Posts tagged ‘Nokia’

October 22, 2010

Foxconn

Mobile phone scrap, old decomissioned mobile p...

Image via Wikipedia

In this blog, we have been closely following aspects of China’s political economy, not least as part of our interest in the rising powers and the new global power cartography. In particular, we have followed the labour unrest in China, as part of the wave of labour unrest in the most rapidly industrialising nations. We have spotlights Foxconn as one of the worst offenders.

A recent post on the British blog Modernity has comprehensive coverage of Foxconn, including its activities in India.

Capitalism depends on the manufacture of goods at comparatively low prices, but often sold at a premium.

For evidence of that we need look no further than the modern Western accoutrement, the mobile phone.

This has been brought into focus by the activities of Foxconn, whose naked exploitation of its workers has led to many suicides and growing concerns over its activities.

Foxconn is effectively a subcontractor to Western companies, Apple, Nokia, etc. They put together electronic goods and mobile phones that are so ubiquitous in the West.

But that labour comes at a cost, small cost for Foxconn and a large one for its workers as the strike in India shows.

[READ THE REST]

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October 4, 2010

Blog round up

Lady Poverty: Poverty and abundance

Large-scale commodity production gives us a sense of material abundance. So much stuff! We call ourselves “developed” because we have advanced so much further than the “developing” or “underdeveloped” world in terms of the things we can buy. In other parts of the world, and at other times in history, consumer options have been much more limited. Nevertheless, individuals in any society are vulnerable anytime things like food, shelter and medicine are treated as commodities, not rights.

Poverty in an advanced consumer society can look a lot different than poverty in an early- or semi-capitalist one. [READ THE REST]

Harry’s Place: The Islamic Republic’s corporate enablers

The Guardian reports:

Shell, the Anglo-Dutch oil giant, paid the state-owned Iranian oil company at least $1.5bn (£0.94bn) for crude oil this summer, increasing its business with Tehran as the international community implemented some of the toughest sanctions yet aimed at constricting the Islamic republic’s economy and its lifeline oil business.[…]

Now I realize there is some dispute among opponents of the regime over the effectiveness of economic sanctions on Iran. But it’s hard for me to grasp how pouring one-and-a-half billion dollars into the coffers of the Iranian government does anything other than strengthen the regime– not only in its nuclear program but also in its ability to brutalize and repress its political opponents, to keep a lid on wider opposition through state subsidies and to supply weapons to the likes of Hezbollah.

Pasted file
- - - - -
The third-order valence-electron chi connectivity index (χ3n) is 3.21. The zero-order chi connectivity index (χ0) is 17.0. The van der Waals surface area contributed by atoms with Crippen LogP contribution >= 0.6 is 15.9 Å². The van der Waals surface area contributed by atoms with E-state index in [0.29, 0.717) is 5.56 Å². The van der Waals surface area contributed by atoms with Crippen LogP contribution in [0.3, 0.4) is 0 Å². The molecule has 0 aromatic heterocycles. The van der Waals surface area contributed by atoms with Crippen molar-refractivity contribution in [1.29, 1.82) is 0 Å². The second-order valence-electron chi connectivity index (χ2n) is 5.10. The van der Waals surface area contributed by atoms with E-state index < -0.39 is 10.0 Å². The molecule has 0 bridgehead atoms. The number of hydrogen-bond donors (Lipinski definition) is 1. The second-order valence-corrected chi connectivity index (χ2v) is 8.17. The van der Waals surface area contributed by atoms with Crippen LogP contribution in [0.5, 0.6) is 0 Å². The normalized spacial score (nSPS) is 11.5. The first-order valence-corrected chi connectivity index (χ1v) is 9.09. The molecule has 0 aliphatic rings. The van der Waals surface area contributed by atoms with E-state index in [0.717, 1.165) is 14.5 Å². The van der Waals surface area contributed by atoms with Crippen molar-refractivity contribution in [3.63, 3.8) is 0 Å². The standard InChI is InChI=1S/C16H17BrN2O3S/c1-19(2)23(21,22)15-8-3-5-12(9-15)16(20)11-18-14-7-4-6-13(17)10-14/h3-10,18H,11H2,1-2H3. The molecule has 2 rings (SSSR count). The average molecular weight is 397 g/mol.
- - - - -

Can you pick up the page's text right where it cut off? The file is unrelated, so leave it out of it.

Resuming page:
Shell Oil’s reputation for responsible and ethical behavior is already pretty lousy, and they may figure that doing business with Iran won’t make it much worse. But I have to believe that they– like other companies– would be susceptible to worldwide pressure to stop funding the Iranian regime.

Earlier this year the telecom giant Nokia-Siemens Networks got around to admitting a “share of the blame for Iran’s brutal crackdown on anti-government demonstrators last year after selling mobile phone surveillance to the authoritarian regime.”[…]

Arguing the World: Partial Readings: The World Has Changed

Poverty Rising

The 2009 census data unveiled a few weeks ago revealed a troubling, if unsurprising, fact: one in seven Americans is now below the poverty line—and when the number of those now sharing homes is included, the figures are even starker. There is one glimmer of hope amid the grim news: senior citizens have actually seen a rise in income—a testament to the effectiveness of Social Security as an anti-poverty program. The safety net for families with children, especially those with single mothers, has proved far less effective; and a new Pew study illuminates the dire economic straits in which former prison inmates and their families find themselves. The effects have been exacerbated by rising incarceration rates: “1 in every 28 children (3.6 percent) has a parent incarcerated, up from 1 in 125 just 25 years ago. Two-thirds of these children’s parents were incarcerated for non-violent offenses.”